glazing a bundt cake

Greetings!
I just purchased a fancy "sand castle" bundt cake pan from Williams
Sonoma. I'm making a "Knights in Shining Armor" birthday cake for my
little boy. I'd like to glaze the cake with something that I can cover
the entire cake with (not just drizzles down the sides) but will not
hide the details of the sand castle mold. After glazing, I'd like to
further decorate it by putting candies on it and piping frosting on
some of the details.
So my question is this: What kind of glaze can I make that will be
thin enough to cover the cake completely by pouring and not so thick
that it hides the details.. or that it needs to be spread on, which
will certainly hide the details. Also, if it were thick enough also to
stick on candy embellishments that would be great, but I realize I may
need to just spread on buttercream in the places where I want to stick
things..
Thanks in advance for your advice!
Suzanne.
Reply to
stgagnon
No matter what you use, some of the detail will be obscured. I would use a ganache. You can make it thin and put on as many coatings as you think are necessary. I would put the cake on a rack over a sheet pan and pour the ganache over it. You can collect the excess and use it for additional coatings. The other option would be a poured fondant like one would use on pettifours. The fondant will harden and be a more satisfactory base for piping decorations. You can tint the fondant. The ganache will taste better but it will be the color of the chocolate or confectioner's coating that you use. I guess that you could use white chocolate and oil-based chocolate coloring agents.
Reply to
Vox Humana
I would use a light lemon/confectioner's sugar glaze. Prick the cake repeatedly and drizzle it on. It will sink about 1/2 inch into the cake and provide a sweet flavor, but won't obscure any of the details. It's not even really visible. I'd drizzle a couple times, and let the bottom of cake soak up as much of the excess as possible. The downside is that visually your fancy cake is just one brown crust in the shape of a sand castle.
Reply to
Thomas H. O'Reilly
Thank you both for your replies!
I was actually thinking ganache v poured fondant. How about that. I'm smarter than I thought! I would *love* to use a lemon glaze, but alas, the boy wants a CHOCOLATE cake, naturally. The sandcastle is going to sit atop a regular rectangular base. The sandcastle part is for the kids, covered with candy.. and visually impressive. The bottom part is for the grownups. Same cake in both parts.
So, I might just go with the fondant for the top so I can make it gray like a castle... I'll use the pan as a reference and pipe on the details that get obscured.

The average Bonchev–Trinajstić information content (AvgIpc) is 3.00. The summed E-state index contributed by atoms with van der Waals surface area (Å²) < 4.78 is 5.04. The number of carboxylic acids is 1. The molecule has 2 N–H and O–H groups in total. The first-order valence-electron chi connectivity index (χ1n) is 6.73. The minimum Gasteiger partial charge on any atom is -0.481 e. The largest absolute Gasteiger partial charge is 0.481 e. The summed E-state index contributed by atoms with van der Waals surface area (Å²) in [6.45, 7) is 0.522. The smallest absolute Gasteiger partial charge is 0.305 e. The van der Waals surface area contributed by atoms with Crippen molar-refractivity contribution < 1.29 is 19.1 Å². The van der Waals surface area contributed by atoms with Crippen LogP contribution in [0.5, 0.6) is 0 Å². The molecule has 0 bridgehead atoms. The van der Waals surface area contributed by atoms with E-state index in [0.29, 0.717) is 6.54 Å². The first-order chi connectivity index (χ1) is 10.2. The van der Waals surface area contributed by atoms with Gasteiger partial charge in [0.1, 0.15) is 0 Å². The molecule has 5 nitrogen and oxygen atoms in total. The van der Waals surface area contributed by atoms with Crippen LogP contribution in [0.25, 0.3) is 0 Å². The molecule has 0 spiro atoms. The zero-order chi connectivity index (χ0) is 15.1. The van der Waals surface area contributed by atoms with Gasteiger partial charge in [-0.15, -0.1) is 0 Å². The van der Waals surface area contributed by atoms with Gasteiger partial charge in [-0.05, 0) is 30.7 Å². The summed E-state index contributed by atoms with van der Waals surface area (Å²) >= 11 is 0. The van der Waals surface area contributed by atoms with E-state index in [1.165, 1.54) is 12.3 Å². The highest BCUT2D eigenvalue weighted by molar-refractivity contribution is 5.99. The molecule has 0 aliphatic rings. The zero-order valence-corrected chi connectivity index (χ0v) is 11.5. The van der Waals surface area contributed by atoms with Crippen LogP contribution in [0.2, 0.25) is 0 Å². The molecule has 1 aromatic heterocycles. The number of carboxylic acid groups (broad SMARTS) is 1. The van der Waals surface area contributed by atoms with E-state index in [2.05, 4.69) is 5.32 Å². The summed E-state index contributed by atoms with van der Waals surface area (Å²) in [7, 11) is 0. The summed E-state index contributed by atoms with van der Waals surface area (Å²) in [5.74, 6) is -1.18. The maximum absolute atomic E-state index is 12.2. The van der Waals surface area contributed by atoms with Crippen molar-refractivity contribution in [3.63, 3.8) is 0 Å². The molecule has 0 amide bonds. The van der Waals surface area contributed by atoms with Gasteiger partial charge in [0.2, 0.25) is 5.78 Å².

Then for the bottom I'll use something more delicious for the grownups. :)
Thanks again! S.
Reply to
stgagnon
Hi- A while back you posted a recipe for 'quick poured fondant'. (I would include a link that here but I'm having trouble figuring out how to do that easily. The article can be easily found by searching for "poured fondant.")
In that posting you suggested pre-glazing the cake with melted apricot jelly. Would you suggest that in this case?
Thanks- S.
Reply to
stgagnon
I think a very thin coating of jelly would help the fondant stick. I would melt the jelly and use a pasty brush to coat the cake. Of course you can skip that step and if the glaze isn't perfectly uniform, you can compensate with piped decorations and candy decorations.
You might take a look at this site. There are several suggestions for glazes
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Reply to
Vox Humana
That's a great site. Thanks.
It talks about putting on the apricot glaze to give the fondant something to stick to.
Now I may be getting a little wacky.. but I'm starting to think about the yummy chocolate taste of ganache. What would happen if I used a *ganache* glaze under the fondant? Could the fondant stick to that? Then the cake would have chocolate in the frosting and I could also color the fondant to look like a stone castle. Other than the extra work involved, do you think this would work?
Reply to
stgagnon
It might work but if you only are looking for a chocolate flavor, there is a much easier and less risky solution: serve the ganache/chocolate sauce on the side. My perception is that the cake is primarily a centerpiece. As you say, there is another cake for adults. In my experience, kids are just as happy with a Hostess Ding Dong as they are with a fancy cake. Some people don't like chocolate, so by serving it on the side, you give them an option.
Reply to
Vox Humana
You could also use a poured melted chocolate.
This would provide a hard shell of chocolate. If you do not want to make your own one of the chocolate toppings made for ice cream would work. Heat in water bath until runny and pour over cake on wire rack on baking sheet to catch the runoff.
Reply to
marks542004

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